To prevent transmission, you should wear personal protective equipment when giving CPR. If you’re in the office, you can find gloves in the First-aid kit. Most CPR agencies have also modified their recommendations to focus on chest compressions over rescue breaths. By performing what’s known as hands-only CPR, you can drastically reduce the risk of catching a disease.

It’s always important to consider your safety before performing CPR. However, if you’re concerned about catching a disease, you should resort to performing hands-only CPR.

Steps To Overcome Your Fears About CPR

One of the easiest ways to overcome your fears regarding CPR is by becoming CPR certified. Knowledge and experience are the best teachers, and these classes will help make you feel at ease when considering performing CPR on cardiac arrest victims.

Memorizing the steps to CPR can also help you feel comfortable in high-stress situations where someone is in cardiac arrest. The following are the steps to CPR:

Before Performing CPR:

  1. Examine the scene and ensure its safety. Try to rouse the person by shouting at them and shaking them gently.
  2. If the person is unresponsive, call 911 immediately and send someone to get an AED. If there is no one else to access the AED, check for breathing, and begin CPR.


  1. Open the airway by turning the victim on their back, tilting their head back, and slightly lifting their chin.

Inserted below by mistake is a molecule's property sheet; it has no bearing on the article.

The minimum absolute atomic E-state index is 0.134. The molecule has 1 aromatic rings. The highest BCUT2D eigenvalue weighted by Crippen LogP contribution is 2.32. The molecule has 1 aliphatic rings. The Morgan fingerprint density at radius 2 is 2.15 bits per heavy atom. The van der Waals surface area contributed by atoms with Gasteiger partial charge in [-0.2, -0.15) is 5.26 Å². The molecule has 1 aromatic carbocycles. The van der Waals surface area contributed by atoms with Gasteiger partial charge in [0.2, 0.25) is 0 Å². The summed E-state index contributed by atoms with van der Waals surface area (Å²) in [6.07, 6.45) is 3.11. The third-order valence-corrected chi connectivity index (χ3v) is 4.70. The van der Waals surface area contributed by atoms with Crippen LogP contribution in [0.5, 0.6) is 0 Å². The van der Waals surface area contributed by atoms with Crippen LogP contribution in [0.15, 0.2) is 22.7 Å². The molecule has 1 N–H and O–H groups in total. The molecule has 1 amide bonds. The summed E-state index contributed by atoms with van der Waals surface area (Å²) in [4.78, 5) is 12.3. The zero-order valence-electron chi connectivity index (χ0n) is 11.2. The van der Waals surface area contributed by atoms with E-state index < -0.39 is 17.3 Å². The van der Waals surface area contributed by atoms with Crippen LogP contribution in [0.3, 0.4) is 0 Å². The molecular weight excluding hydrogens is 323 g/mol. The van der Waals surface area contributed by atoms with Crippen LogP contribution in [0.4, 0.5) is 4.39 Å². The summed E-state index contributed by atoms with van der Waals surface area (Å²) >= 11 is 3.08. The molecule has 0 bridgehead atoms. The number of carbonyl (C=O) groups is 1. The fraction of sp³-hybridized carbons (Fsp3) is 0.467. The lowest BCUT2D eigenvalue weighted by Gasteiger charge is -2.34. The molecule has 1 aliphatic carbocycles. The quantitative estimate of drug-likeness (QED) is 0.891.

2. Check for breathing. Listen carefully for sounds of breathing for no more than ten seconds. If there is no breathing, begin CPR.

CPR Steps

  1. Placing your hands on the victim’s chest, one over top the other, perform 30 chest compressions at the rate of 100 BPM. An easy way to tell whether you’re pumping at the correct rate is by humming “Staying Alive” by the Bee Gees in your head.
  2. Deliver two rescue breaths. (If you’re concerned about diseases, forego this step.) Pinch the victim’s nose and place your mouth over theirs to form a complete seal.
  3. Blow into the person’s mouth to make their chest rise.
  4. Return to performing chest compressions.
  5. Repeat steps 1-4.

Conclusion- Why Are People So Afraid of Administering CPR?

The reasons people get squeamish regarding performing CPR are plentiful. Perhaps they’re afraid of someone’s life hanging in the balance. Maybe they don’t want to touch a stranger inappropriately, or they’re fearful of legal percussions, injury, and disease.

All of these reasons may seem trivial to the average person, but there’s no telling how you’ll react to an emergency until you find yourself in one. That’s why preparation and readiness matter. By completing an online or in-person CPR course, or London CPR courses, you ensure that you’ll be prepared for these stressful situations.

When it comes to saving someone’s life, nothing else matters besides keeping the person alive. It can be challenging to remember that in the heat of the moment. If you find yourself in an emergency where someone needs life-saving CPR procedures, don’t let the fear take hold. Get CPR certified and ensure that you remain poised when called upon to administer life-saving techniques. Whoever you save should thank you when you’re done.